In case you missed it…and chances are you did, since most media outlets are trying desperately to ignore it…Miranda Divine had a report in Sunday’s New York Post about the “little-noticed” federal lawsuit, Missouri v. Biden, which could be something very big.
She says it’s uncovering “astonishing evidence” of a censorship conspiracy between the federal government and Big Tech “that would make Communist China proud.” So far, 67 individuals and agencies, including the FBI, have been accused in the lawsuit of pressuring Facebook, Twitter and Google to censor users for spreading “misinformation and disinformation” about such subjects as Hunter Biden’s laptop, COVID-19, the efficacy of masks and vaccines, and election integrity. What that meant in many cases was that they were sharing facts and Constitutionally-protected opinions that conflicted with the government’s narratives but that later were proven correct.
Read the whole article so you’ll be prepared on the hoped-for day when all this comes out in court and even media outlets that don’t have to be pressured to parrot Democrat narratives are forced to cover it.
Related: David Strom at HotAir.com looks at the latest example of a “fact-check” designed to deceive the public.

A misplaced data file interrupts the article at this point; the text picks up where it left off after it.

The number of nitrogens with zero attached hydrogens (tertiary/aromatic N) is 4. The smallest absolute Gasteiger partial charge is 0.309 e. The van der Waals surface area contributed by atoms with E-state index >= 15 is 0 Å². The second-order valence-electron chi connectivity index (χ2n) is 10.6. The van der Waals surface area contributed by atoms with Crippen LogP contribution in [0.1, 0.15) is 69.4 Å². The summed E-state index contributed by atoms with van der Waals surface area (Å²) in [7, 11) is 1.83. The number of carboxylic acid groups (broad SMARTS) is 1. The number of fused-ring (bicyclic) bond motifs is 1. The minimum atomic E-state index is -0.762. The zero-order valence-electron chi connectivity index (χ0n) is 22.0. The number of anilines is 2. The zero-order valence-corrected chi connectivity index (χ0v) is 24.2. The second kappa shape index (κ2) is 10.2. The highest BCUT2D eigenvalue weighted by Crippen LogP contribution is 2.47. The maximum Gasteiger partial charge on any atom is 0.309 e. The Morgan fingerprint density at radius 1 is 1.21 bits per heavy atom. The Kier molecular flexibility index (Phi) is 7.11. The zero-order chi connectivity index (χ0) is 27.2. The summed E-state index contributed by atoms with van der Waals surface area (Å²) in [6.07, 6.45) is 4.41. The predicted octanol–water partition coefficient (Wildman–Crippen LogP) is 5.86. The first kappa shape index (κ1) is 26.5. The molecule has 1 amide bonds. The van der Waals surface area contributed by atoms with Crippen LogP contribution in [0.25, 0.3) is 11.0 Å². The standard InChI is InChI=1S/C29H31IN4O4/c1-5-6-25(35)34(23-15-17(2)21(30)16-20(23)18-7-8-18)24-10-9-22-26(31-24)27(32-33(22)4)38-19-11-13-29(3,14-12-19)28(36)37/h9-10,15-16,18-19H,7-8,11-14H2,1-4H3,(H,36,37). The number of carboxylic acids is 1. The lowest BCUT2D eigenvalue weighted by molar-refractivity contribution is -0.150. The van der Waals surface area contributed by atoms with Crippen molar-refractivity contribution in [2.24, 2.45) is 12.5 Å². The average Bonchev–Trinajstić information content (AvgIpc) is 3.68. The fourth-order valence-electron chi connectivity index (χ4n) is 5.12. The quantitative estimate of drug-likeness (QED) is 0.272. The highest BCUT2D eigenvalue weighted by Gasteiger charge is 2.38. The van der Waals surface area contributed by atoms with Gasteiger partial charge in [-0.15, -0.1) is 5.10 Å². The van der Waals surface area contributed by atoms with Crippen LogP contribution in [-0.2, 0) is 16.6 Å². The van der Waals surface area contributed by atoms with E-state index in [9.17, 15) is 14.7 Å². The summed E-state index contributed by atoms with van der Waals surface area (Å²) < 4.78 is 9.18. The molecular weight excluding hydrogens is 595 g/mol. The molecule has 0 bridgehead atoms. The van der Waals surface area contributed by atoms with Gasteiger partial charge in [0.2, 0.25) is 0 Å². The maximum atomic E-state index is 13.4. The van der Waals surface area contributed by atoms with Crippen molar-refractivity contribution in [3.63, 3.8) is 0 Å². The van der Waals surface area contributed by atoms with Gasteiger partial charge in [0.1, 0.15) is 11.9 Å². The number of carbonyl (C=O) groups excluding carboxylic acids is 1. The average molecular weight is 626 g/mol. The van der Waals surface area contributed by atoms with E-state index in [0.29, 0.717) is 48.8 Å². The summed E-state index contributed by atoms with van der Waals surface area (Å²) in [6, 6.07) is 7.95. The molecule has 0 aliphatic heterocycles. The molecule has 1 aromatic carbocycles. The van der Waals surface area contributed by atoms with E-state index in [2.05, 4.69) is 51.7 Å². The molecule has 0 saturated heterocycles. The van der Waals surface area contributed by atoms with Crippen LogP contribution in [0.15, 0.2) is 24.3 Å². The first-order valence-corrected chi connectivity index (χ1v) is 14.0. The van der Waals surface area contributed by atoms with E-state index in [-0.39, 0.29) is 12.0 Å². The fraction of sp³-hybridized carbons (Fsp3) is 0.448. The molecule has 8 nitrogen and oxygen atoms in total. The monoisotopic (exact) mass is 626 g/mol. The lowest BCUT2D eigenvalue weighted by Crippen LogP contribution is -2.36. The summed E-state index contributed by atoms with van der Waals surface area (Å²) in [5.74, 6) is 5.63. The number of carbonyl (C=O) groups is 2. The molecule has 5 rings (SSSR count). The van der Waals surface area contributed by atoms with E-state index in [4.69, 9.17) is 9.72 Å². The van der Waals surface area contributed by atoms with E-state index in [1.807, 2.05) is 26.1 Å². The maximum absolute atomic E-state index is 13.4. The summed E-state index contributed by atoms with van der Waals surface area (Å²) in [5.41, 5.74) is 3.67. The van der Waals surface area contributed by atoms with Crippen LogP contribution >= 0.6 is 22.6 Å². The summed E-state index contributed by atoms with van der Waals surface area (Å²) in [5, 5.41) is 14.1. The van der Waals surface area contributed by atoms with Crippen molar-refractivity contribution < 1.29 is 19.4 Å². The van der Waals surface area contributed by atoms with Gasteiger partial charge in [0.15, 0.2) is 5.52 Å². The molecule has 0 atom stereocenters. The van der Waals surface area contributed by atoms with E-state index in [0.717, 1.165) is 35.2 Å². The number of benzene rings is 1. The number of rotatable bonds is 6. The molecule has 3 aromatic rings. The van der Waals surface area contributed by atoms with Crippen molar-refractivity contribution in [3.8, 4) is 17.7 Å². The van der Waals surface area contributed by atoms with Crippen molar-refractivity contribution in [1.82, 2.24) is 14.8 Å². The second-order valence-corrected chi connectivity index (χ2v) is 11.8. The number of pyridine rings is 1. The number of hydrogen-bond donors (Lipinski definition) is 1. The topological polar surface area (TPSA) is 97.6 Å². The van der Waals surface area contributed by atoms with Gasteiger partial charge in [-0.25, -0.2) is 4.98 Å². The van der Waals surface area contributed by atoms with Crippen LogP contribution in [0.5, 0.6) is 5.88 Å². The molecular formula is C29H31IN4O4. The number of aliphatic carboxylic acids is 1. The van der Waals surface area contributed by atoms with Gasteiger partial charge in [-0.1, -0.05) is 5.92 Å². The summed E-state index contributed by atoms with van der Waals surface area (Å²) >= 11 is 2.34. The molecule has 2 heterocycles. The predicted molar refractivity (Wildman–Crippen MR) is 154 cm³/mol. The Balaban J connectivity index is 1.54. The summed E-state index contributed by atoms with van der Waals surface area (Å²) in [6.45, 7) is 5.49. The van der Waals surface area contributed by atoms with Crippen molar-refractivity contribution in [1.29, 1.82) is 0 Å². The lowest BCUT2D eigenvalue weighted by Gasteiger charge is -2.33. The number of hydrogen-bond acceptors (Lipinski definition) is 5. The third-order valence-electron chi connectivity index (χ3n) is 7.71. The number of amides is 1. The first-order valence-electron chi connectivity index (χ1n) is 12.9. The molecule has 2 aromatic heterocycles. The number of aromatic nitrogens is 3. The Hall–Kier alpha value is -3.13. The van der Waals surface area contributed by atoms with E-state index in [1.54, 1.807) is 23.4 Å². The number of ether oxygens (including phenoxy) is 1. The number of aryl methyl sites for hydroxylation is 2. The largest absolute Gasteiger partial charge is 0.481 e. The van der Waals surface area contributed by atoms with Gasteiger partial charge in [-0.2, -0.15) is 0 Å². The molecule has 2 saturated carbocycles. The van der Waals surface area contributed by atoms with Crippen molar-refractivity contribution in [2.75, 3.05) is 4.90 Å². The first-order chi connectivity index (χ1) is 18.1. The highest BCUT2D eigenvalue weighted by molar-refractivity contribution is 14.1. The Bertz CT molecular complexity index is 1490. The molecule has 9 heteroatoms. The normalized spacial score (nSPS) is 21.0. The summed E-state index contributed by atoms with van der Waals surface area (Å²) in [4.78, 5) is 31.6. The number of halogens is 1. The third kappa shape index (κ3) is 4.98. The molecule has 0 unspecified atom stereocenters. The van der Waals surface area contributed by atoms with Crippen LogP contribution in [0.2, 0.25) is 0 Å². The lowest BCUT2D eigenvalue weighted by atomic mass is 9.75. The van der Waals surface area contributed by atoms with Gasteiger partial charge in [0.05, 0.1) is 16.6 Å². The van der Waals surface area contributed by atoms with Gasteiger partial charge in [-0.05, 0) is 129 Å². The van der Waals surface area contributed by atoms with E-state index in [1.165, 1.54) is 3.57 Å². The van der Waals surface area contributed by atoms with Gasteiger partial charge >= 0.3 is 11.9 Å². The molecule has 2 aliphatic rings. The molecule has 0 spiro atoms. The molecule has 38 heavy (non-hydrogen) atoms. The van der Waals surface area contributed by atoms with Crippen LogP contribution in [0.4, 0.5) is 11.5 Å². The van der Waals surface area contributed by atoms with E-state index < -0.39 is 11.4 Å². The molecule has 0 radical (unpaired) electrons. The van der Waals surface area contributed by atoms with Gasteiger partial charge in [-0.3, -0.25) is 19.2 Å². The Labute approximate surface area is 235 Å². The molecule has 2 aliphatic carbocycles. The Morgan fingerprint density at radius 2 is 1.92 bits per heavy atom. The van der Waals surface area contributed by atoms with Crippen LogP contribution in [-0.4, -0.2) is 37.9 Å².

In this case, it was the “fact-checkers” jumping on Tucker Carlson for saying that the CDC vote to add COVID vaccines to childhood vaccination schedules meant it would be a requirement. Technically, that’s not 100% accurate. The CDC schedule is a “recommendation,” and states can set their own policies. But as Strom notes, that ignores the actual fact that at least 12 states simply cut-and-paste CDC recommendations into their requirements.
It also helps distract from the much bigger story of why the CDC is recommending regular doses of a vaccine that many experts say poses more risk to children than the disease itself. As Strom points out, while the CDC is “recommending” the vaccine to children as young as five, Denmark doesn’t even offer boosters to anyone under 50 unless there’s some specific reason.